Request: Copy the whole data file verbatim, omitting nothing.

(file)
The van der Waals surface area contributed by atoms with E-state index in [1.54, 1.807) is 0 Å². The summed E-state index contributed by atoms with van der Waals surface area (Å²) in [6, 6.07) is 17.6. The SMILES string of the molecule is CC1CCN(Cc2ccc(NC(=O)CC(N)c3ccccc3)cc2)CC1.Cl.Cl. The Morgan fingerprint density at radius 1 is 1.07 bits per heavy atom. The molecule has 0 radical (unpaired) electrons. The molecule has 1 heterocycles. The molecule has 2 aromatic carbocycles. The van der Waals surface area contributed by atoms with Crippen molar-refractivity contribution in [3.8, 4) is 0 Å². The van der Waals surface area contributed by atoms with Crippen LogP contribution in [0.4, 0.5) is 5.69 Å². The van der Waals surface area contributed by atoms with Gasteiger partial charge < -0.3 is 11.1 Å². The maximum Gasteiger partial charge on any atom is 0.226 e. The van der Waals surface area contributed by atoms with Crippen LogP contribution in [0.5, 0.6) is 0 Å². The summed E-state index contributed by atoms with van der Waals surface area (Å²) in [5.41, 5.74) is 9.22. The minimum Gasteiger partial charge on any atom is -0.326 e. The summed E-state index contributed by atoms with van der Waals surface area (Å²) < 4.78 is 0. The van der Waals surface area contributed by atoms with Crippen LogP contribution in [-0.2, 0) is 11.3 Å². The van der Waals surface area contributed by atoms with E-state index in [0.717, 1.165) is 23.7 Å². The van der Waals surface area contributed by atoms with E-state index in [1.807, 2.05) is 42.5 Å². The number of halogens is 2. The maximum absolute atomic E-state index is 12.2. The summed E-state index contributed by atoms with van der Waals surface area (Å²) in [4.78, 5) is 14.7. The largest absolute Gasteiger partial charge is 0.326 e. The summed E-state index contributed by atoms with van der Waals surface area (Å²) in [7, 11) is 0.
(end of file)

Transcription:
The van der Waals surface area contributed by atoms with E-state index in [1.54, 1.807) is 0 Å². The summed E-state index contributed by atoms with van der Waals surface area (Å²) in [6, 6.07) is 17.6. The SMILES string of the molecule is CC1CCN(Cc2ccc(NC(=O)CC(N)c3ccccc3)cc2)CC1.Cl.Cl. The Morgan fingerprint density at radius 1 is 1.07 bits per heavy atom. The molecule has 0 radical (unpaired) electrons. The molecule has 1 heterocycles. The molecule has 2 aromatic carbocycles. The van der Waals surface area contributed by atoms with Crippen molar-refractivity contribution in [3.8, 4) is 0 Å². The van der Waals surface area contributed by atoms with Crippen LogP contribution in [0.4, 0.5) is 5.69 Å². The van der Waals surface area contributed by atoms with Gasteiger partial charge < -0.3 is 11.1 Å². The maximum Gasteiger partial charge on any atom is 0.226 e. The van der Waals surface area contributed by atoms with Crippen LogP contribution in [0.5, 0.6) is 0 Å². The summed E-state index contributed by atoms with van der Waals surface area (Å²) in [5.41, 5.74) is 9.22. The minimum Gasteiger partial charge on any atom is -0.326 e. The summed E-state index contributed by atoms with van der Waals surface area (Å²) < 4.78 is 0. The van der Waals surface area contributed by atoms with Crippen LogP contribution in [-0.2, 0) is 11.3 Å². The van der Waals surface area contributed by atoms with E-state index in [0.717, 1.165) is 23.7 Å². The van der Waals surface area contributed by atoms with E-state index in [1.807, 2.05) is 42.5 Å². The number of halogens is 2. The maximum absolute atomic E-state index is 12.2. The summed E-state index contributed by atoms with van der Waals surface area (Å²) in [4.78, 5) is 14.7. The largest absolute Gasteiger partial charge is 0.326 e. The summed E-state index contributed by atoms with van der Waals surface area (Å²) in [7, 11) is 0.